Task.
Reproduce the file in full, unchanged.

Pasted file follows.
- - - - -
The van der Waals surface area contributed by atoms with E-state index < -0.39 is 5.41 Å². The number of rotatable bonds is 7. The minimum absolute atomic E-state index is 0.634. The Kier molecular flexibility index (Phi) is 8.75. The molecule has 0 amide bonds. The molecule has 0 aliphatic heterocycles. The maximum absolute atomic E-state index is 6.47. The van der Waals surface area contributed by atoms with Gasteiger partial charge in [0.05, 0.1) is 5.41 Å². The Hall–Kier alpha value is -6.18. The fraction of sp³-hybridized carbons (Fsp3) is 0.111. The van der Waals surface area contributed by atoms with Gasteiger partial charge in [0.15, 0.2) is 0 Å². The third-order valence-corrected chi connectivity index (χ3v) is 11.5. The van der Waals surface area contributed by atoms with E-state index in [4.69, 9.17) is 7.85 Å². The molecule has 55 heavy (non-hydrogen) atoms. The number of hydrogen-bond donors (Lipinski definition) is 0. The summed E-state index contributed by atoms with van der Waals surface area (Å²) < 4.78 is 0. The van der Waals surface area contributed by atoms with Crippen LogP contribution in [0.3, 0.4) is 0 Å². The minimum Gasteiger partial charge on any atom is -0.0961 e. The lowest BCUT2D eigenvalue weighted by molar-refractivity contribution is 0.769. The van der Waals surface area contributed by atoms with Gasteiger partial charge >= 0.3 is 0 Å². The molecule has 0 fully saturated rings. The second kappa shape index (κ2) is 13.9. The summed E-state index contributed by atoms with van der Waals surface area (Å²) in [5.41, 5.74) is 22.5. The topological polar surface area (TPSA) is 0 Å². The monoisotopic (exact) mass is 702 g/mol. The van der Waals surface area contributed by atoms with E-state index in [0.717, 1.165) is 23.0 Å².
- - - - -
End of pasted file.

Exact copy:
The van der Waals surface area contributed by atoms with E-state index < -0.39 is 5.41 Å². The number of rotatable bonds is 7. The minimum absolute atomic E-state index is 0.634. The Kier molecular flexibility index (Phi) is 8.75. The molecule has 0 amide bonds. The molecule has 0 aliphatic heterocycles. The maximum absolute atomic E-state index is 6.47. The van der Waals surface area contributed by atoms with Gasteiger partial charge in [0.05, 0.1) is 5.41 Å². The Hall–Kier alpha value is -6.18. The fraction of sp³-hybridized carbons (Fsp3) is 0.111. The van der Waals surface area contributed by atoms with Gasteiger partial charge in [0.15, 0.2) is 0 Å². The third-order valence-corrected chi connectivity index (χ3v) is 11.5. The van der Waals surface area contributed by atoms with E-state index in [4.69, 9.17) is 7.85 Å². The molecule has 55 heavy (non-hydrogen) atoms. The number of hydrogen-bond donors (Lipinski definition) is 0. The summed E-state index contributed by atoms with van der Waals surface area (Å²) < 4.78 is 0. The van der Waals surface area contributed by atoms with Crippen LogP contribution in [0.3, 0.4) is 0 Å². The minimum Gasteiger partial charge on any atom is -0.0961 e. The lowest BCUT2D eigenvalue weighted by molar-refractivity contribution is 0.769. The van der Waals surface area contributed by atoms with Gasteiger partial charge >= 0.3 is 0 Å². The molecule has 0 fully saturated rings. The second kappa shape index (κ2) is 13.9. The summed E-state index contributed by atoms with van der Waals surface area (Å²) in [5.41, 5.74) is 22.5. The topological polar surface area (TPSA) is 0 Å². The monoisotopic (exact) mass is 702 g/mol. The van der Waals surface area contributed by atoms with E-state index in [0.717, 1.165) is 23.0 Å².